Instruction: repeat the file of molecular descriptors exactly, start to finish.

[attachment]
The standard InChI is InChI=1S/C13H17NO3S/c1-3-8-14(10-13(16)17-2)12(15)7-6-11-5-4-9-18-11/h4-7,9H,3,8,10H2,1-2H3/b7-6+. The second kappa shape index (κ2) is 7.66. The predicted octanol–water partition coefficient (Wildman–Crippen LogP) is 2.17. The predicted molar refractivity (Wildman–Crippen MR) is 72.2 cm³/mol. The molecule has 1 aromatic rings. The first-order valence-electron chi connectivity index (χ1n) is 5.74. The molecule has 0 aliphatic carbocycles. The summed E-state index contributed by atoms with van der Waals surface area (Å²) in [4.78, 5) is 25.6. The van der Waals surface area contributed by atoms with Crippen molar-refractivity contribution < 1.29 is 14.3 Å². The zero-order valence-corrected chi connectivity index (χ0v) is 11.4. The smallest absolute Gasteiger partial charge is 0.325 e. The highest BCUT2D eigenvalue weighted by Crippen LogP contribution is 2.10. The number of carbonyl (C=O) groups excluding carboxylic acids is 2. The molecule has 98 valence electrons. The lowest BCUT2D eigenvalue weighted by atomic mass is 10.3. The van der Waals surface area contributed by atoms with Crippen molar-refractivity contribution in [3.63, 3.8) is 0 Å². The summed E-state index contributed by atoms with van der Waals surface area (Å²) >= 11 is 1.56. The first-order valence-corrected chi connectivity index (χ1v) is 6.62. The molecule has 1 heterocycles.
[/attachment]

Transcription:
The standard InChI is InChI=1S/C13H17NO3S/c1-3-8-14(10-13(16)17-2)12(15)7-6-11-5-4-9-18-11/h4-7,9H,3,8,10H2,1-2H3/b7-6+. The second kappa shape index (κ2) is 7.66. The predicted octanol–water partition coefficient (Wildman–Crippen LogP) is 2.17. The predicted molar refractivity (Wildman–Crippen MR) is 72.2 cm³/mol. The molecule has 1 aromatic rings. The first-order valence-electron chi connectivity index (χ1n) is 5.74. The molecule has 0 aliphatic carbocycles. The summed E-state index contributed by atoms with van der Waals surface area (Å²) in [4.78, 5) is 25.6. The van der Waals surface area contributed by atoms with Crippen molar-refractivity contribution < 1.29 is 14.3 Å². The zero-order valence-corrected chi connectivity index (χ0v) is 11.4. The smallest absolute Gasteiger partial charge is 0.325 e. The highest BCUT2D eigenvalue weighted by Crippen LogP contribution is 2.10. The number of carbonyl (C=O) groups excluding carboxylic acids is 2. The molecule has 98 valence electrons. The lowest BCUT2D eigenvalue weighted by atomic mass is 10.3. The van der Waals surface area contributed by atoms with Crippen molar-refractivity contribution in [3.63, 3.8) is 0 Å². The summed E-state index contributed by atoms with van der Waals surface area (Å²) >= 11 is 1.56. The first-order valence-corrected chi connectivity index (χ1v) is 6.62. The molecule has 1 heterocycles.